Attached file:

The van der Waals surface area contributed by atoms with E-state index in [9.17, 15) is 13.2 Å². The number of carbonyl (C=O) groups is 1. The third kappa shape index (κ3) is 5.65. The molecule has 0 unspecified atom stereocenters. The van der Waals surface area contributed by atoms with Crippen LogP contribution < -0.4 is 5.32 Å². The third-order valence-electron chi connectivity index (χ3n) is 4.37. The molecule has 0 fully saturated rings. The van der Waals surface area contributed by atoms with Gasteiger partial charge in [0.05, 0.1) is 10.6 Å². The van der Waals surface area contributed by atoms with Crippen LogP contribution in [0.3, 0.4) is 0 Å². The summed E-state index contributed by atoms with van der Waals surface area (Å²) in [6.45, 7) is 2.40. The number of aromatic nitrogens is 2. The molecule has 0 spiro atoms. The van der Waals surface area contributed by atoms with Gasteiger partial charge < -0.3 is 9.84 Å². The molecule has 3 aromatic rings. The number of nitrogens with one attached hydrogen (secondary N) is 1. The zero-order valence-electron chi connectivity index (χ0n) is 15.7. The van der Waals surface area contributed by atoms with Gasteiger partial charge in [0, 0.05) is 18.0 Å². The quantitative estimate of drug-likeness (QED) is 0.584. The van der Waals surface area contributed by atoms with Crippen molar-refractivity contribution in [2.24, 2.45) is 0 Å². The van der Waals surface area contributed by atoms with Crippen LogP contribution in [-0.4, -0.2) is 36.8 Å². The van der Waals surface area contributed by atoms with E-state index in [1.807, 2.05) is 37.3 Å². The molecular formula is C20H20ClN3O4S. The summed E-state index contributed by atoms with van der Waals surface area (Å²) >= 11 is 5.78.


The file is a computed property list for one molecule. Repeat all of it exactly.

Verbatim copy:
The van der Waals surface area contributed by atoms with E-state index in [9.17, 15) is 13.2 Å². The number of carbonyl (C=O) groups is 1. The third kappa shape index (κ3) is 5.65. The molecule has 0 unspecified atom stereocenters. The van der Waals surface area contributed by atoms with Crippen LogP contribution < -0.4 is 5.32 Å². The third-order valence-electron chi connectivity index (χ3n) is 4.37. The molecule has 0 fully saturated rings. The van der Waals surface area contributed by atoms with Gasteiger partial charge in [0.05, 0.1) is 10.6 Å². The van der Waals surface area contributed by atoms with Crippen LogP contribution in [0.3, 0.4) is 0 Å². The summed E-state index contributed by atoms with van der Waals surface area (Å²) in [6.45, 7) is 2.40. The number of aromatic nitrogens is 2. The molecule has 0 spiro atoms. The van der Waals surface area contributed by atoms with Gasteiger partial charge < -0.3 is 9.84 Å². The molecule has 3 aromatic rings. The number of nitrogens with one attached hydrogen (secondary N) is 1. The zero-order valence-electron chi connectivity index (χ0n) is 15.7. The van der Waals surface area contributed by atoms with Gasteiger partial charge in [0, 0.05) is 18.0 Å². The quantitative estimate of drug-likeness (QED) is 0.584. The van der Waals surface area contributed by atoms with Crippen molar-refractivity contribution in [2.24, 2.45) is 0 Å². The van der Waals surface area contributed by atoms with Crippen LogP contribution in [-0.4, -0.2) is 36.8 Å². The van der Waals surface area contributed by atoms with E-state index in [1.807, 2.05) is 37.3 Å². The molecular formula is C20H20ClN3O4S. The summed E-state index contributed by atoms with van der Waals surface area (Å²) >= 11 is 5.78.